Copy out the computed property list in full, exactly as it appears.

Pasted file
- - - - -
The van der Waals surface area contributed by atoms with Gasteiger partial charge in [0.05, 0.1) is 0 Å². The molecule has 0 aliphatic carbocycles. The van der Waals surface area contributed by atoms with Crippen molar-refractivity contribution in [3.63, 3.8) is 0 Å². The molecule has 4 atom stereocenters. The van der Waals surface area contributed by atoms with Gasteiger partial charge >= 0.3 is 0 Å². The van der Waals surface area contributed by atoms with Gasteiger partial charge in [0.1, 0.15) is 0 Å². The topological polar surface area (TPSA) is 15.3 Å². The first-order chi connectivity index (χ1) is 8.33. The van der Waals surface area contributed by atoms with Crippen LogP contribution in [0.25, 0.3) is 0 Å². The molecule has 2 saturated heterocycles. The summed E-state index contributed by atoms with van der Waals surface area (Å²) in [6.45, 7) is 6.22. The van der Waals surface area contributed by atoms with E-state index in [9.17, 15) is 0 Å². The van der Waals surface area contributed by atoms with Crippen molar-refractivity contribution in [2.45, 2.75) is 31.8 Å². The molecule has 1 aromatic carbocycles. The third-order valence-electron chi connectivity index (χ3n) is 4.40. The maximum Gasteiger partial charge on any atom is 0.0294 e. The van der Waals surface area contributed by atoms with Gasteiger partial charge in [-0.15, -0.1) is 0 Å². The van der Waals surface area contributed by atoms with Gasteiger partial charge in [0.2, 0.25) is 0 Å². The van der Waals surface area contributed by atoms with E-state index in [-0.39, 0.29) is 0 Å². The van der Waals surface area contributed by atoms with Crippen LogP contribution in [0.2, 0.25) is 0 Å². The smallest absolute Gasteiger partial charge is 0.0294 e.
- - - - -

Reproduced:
The van der Waals surface area contributed by atoms with Gasteiger partial charge in [0.05, 0.1) is 0 Å². The molecule has 0 aliphatic carbocycles. The van der Waals surface area contributed by atoms with Crippen molar-refractivity contribution in [3.63, 3.8) is 0 Å². The molecule has 4 atom stereocenters. The van der Waals surface area contributed by atoms with Gasteiger partial charge >= 0.3 is 0 Å². The van der Waals surface area contributed by atoms with Gasteiger partial charge in [0.1, 0.15) is 0 Å². The topological polar surface area (TPSA) is 15.3 Å². The first-order chi connectivity index (χ1) is 8.33. The van der Waals surface area contributed by atoms with Crippen LogP contribution in [0.25, 0.3) is 0 Å². The molecule has 2 saturated heterocycles. The summed E-state index contributed by atoms with van der Waals surface area (Å²) in [6.45, 7) is 6.22. The van der Waals surface area contributed by atoms with E-state index in [9.17, 15) is 0 Å². The van der Waals surface area contributed by atoms with Crippen molar-refractivity contribution in [2.45, 2.75) is 31.8 Å². The molecule has 1 aromatic carbocycles. The third-order valence-electron chi connectivity index (χ3n) is 4.40. The maximum Gasteiger partial charge on any atom is 0.0294 e. The van der Waals surface area contributed by atoms with Gasteiger partial charge in [-0.15, -0.1) is 0 Å². The van der Waals surface area contributed by atoms with Gasteiger partial charge in [0.2, 0.25) is 0 Å². The van der Waals surface area contributed by atoms with E-state index in [-0.39, 0.29) is 0 Å². The van der Waals surface area contributed by atoms with Crippen LogP contribution in [0.2, 0.25) is 0 Å². The smallest absolute Gasteiger partial charge is 0.0294 e.